Go Wheeling With A Gowesty VW Syncro
Pound for pound, the Vanagon Syncro pop-top camper might be the most agile, versatile expedition vehicle in the world. At GoWesty, they build Syncros designed for just that: travel to exotic locales.
Volkswagen built these wonder-buses from 1986 to 1991 and delivered the Syncro with an all-wheel-drive, viscous-coupler-based 4x4 system, 14-inch wheels, undersized brakes, and an anemic 2.1L engine that produced a mere 117 lb-ft of torque. GoWesty improves upon this stock platform by installing a 2.5L high-output version of the original engine that puts out 50 percent more torque. The viscous coupler is replaced by a solid billet straight shaft and decoupling system for true on-the-fly, selectable 4WD. By adding its custom-geared transmission and lower final drives (front and rear) to offset taller, 16-inch wheels and 29-inch tires, and by adding on-command, fully locking front and rear differentials, GoWesty transforms the vehicle from soccer-mom-mobile to a backwoods base camp for the Scout troop.
GoWesty also outfits the Syncro with larger, ventilated front brakes, which add increased stopping power and GoWesty-exclusive H&R German-made, progressive 2-inch lifting springs with Old Man Emu shocks on the fully independent suspension; undercarriage reinforcement and skidplates; an onboard compressed air system; a solar-powered auxiliary battery and refrigeration system; greatly improved front and rear lighting; a custom double swing-away carrier for fuel, water, and a fullsize spare; and creature comforts like Recaro seating, LPG interior furnace, deluxe awning, and a top-of-the-line DVD and stereo system.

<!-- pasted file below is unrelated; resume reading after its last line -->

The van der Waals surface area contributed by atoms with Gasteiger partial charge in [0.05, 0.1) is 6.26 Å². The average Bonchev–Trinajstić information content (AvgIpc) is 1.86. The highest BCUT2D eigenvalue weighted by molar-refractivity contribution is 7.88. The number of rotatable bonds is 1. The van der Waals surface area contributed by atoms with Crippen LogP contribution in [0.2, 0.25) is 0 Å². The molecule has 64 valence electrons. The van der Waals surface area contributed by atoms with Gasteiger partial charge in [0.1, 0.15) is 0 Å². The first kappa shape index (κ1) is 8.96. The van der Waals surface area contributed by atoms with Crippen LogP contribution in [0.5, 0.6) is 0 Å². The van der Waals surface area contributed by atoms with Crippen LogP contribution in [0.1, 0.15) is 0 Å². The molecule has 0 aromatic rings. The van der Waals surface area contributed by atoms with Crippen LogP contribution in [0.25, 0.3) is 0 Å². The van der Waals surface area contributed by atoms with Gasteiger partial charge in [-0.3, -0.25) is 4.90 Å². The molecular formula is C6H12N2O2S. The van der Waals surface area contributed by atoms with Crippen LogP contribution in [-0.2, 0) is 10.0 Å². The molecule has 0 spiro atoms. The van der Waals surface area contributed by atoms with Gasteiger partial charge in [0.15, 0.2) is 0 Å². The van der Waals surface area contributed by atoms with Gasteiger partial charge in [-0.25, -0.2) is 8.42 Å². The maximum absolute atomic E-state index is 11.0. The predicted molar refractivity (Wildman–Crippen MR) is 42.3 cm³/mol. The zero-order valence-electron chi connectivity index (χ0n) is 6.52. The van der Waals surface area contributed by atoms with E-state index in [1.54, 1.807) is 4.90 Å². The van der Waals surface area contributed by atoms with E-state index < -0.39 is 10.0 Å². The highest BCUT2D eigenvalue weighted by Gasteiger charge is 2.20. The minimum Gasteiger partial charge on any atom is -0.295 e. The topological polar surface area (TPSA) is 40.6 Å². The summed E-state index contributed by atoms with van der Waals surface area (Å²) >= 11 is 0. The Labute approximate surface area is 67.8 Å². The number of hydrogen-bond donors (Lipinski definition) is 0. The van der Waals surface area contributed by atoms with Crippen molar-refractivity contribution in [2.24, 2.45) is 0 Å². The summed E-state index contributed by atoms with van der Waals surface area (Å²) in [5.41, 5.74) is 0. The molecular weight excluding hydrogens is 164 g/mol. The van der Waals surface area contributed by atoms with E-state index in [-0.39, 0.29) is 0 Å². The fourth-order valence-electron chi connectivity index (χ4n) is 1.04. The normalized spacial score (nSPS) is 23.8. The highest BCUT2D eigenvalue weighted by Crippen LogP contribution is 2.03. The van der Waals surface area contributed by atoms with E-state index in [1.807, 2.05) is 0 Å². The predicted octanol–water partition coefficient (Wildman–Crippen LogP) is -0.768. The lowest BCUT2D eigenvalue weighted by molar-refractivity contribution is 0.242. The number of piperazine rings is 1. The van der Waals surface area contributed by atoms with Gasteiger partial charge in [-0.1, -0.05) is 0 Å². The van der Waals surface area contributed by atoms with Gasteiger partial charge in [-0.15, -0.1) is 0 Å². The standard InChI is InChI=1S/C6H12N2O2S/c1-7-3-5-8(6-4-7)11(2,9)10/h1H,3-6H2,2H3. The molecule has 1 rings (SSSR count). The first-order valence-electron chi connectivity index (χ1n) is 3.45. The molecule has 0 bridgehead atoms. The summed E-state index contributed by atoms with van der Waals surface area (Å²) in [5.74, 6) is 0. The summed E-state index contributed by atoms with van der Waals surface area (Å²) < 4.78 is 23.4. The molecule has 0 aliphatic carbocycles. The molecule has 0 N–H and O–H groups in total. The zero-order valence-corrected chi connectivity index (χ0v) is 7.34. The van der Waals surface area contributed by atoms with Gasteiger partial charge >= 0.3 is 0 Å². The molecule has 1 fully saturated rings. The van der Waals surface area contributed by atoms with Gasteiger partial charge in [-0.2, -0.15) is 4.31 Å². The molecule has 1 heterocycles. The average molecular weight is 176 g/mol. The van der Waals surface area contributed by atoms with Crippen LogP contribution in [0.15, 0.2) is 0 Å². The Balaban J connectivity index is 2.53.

Pros: Small size and weight. High agility and maneuverability. Comfortable and fun.
Cons: Not a tow rig. Not fully self-contained (no shower or toilet). Not designed to be a rockcrawler (but some owners do anyway). Built to customer specifications.
Price range: Cheap for a broken-down beater or $75,000 to $125,000 for a fully built and ready-for-anything Syncro.
Unique In Your Unicat
Unicat is one of the premier builders of expedition vehicles worldwide, if not the premier. These are the toys of the megarich, but with that price tag comes some awesome hardware. Unicat expedition vehicles are known for their ultra-modern interior living quarters for two, four, six, or more occupants. The vehicles are fitted with full kitchens, bathrooms, showers, and a private master bedroom. Plus the company's years of experience have resulted in a proven three-point kinematic attachment system so that chassis flex is allowed without worrying that your camper/living compartment is going to twist and break.
The latest offering from Unicat Americas is the Amerigo line of vehicles based on a USA-legal chassis. The Amerigo line of vehicles is built on the International 7400 4x4 chassis, the Unimog U500 chassis, or aftermarket 4x4 or 6x6 Ford, GM, Mitsubishi, and other chassis. These vehicles are for individual or group adventure travel, scientific exploration and research, environmental studies, photography, and professional uses such as search-and-rescue, escape/survival, and racing support. Unicat prides itself on its ability to scour the globe for the finest components, and if it can't find what it needs, Unicat manufactures it. Pricing starts at around $500,000 for the smaller 4x4s and goes up to around $3 million for fully customized 6x6s or even 8x8s. As for options, the sky's the limit. Yes, they can armor or gold-plate this mansion-on-wheels if your checkbook can afford it.
Pros: Unique, with a proven heritage. Ready for 'round-the-world travel. Five-star living quarters. Built to customer specifications
Cons: Costs more than a house. Big. Not inconspicuous at all.
Price range: $500,000 to $3 million